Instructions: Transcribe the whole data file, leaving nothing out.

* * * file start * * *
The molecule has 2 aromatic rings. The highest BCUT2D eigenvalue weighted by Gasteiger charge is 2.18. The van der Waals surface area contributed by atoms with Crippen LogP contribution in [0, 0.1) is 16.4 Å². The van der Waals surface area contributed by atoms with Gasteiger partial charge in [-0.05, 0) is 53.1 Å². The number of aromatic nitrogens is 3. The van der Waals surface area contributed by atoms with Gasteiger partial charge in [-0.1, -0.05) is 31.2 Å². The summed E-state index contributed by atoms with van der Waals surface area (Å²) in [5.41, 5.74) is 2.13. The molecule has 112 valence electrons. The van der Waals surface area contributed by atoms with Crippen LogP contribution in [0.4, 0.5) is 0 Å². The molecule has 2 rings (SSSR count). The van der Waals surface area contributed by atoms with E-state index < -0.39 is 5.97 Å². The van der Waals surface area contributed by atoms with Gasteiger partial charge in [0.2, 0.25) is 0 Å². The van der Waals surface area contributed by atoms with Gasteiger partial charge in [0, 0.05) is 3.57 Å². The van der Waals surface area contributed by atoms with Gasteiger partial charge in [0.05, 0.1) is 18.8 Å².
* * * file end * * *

The molecule has 2 aromatic rings. The highest BCUT2D eigenvalue weighted by Gasteiger charge is 2.18. The van der Waals surface area contributed by atoms with Crippen LogP contribution in [0, 0.1) is 16.4 Å². The van der Waals surface area contributed by atoms with Gasteiger partial charge in [-0.05, 0) is 53.1 Å². The number of aromatic nitrogens is 3. The van der Waals surface area contributed by atoms with Gasteiger partial charge in [-0.1, -0.05) is 31.2 Å². The summed E-state index contributed by atoms with van der Waals surface area (Å²) in [5.41, 5.74) is 2.13. The molecule has 112 valence electrons. The van der Waals surface area contributed by atoms with Crippen LogP contribution in [0.4, 0.5) is 0 Å². The molecule has 2 rings (SSSR count). The van der Waals surface area contributed by atoms with E-state index < -0.39 is 5.97 Å². The van der Waals surface area contributed by atoms with Gasteiger partial charge in [0.2, 0.25) is 0 Å². The van der Waals surface area contributed by atoms with Gasteiger partial charge in [0, 0.05) is 3.57 Å². The van der Waals surface area contributed by atoms with Gasteiger partial charge in [0.05, 0.1) is 18.8 Å².